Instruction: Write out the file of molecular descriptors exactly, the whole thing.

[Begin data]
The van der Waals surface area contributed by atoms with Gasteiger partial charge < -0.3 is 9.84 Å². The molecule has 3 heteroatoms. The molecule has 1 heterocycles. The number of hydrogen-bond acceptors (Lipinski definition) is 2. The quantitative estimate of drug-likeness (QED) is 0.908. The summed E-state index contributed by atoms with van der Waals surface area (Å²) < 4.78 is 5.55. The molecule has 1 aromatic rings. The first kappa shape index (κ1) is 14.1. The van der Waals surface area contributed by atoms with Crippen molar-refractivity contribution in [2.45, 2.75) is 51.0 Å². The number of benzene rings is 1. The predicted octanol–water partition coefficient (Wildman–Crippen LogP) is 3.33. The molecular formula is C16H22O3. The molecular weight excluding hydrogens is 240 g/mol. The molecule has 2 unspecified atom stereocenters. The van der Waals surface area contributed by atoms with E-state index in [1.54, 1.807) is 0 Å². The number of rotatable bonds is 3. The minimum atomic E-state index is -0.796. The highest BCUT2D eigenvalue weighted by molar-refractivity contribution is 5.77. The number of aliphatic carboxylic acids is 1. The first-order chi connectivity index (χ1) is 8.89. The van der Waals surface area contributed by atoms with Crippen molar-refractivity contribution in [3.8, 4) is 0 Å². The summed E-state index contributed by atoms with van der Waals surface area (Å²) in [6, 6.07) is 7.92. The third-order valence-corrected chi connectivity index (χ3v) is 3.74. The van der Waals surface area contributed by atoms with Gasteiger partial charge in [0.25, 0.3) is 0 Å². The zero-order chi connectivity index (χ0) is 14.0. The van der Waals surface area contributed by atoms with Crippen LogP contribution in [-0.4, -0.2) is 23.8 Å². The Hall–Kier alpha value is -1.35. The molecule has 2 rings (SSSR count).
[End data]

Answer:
The van der Waals surface area contributed by atoms with Gasteiger partial charge < -0.3 is 9.84 Å². The molecule has 3 heteroatoms. The molecule has 1 heterocycles. The number of hydrogen-bond acceptors (Lipinski definition) is 2. The quantitative estimate of drug-likeness (QED) is 0.908. The summed E-state index contributed by atoms with van der Waals surface area (Å²) < 4.78 is 5.55. The molecule has 1 aromatic rings. The first kappa shape index (κ1) is 14.1. The van der Waals surface area contributed by atoms with Crippen molar-refractivity contribution in [2.45, 2.75) is 51.0 Å². The number of benzene rings is 1. The predicted octanol–water partition coefficient (Wildman–Crippen LogP) is 3.33. The molecular formula is C16H22O3. The molecular weight excluding hydrogens is 240 g/mol. The molecule has 2 unspecified atom stereocenters. The van der Waals surface area contributed by atoms with E-state index in [1.54, 1.807) is 0 Å². The number of rotatable bonds is 3. The minimum atomic E-state index is -0.796. The highest BCUT2D eigenvalue weighted by molar-refractivity contribution is 5.77. The number of aliphatic carboxylic acids is 1. The first-order chi connectivity index (χ1) is 8.89. The van der Waals surface area contributed by atoms with Crippen molar-refractivity contribution in [3.8, 4) is 0 Å². The summed E-state index contributed by atoms with van der Waals surface area (Å²) in [6, 6.07) is 7.92. The third-order valence-corrected chi connectivity index (χ3v) is 3.74. The van der Waals surface area contributed by atoms with Gasteiger partial charge in [0.25, 0.3) is 0 Å². The zero-order chi connectivity index (χ0) is 14.0. The van der Waals surface area contributed by atoms with Crippen LogP contribution in [-0.4, -0.2) is 23.8 Å². The Hall–Kier alpha value is -1.35. The molecule has 2 rings (SSSR count).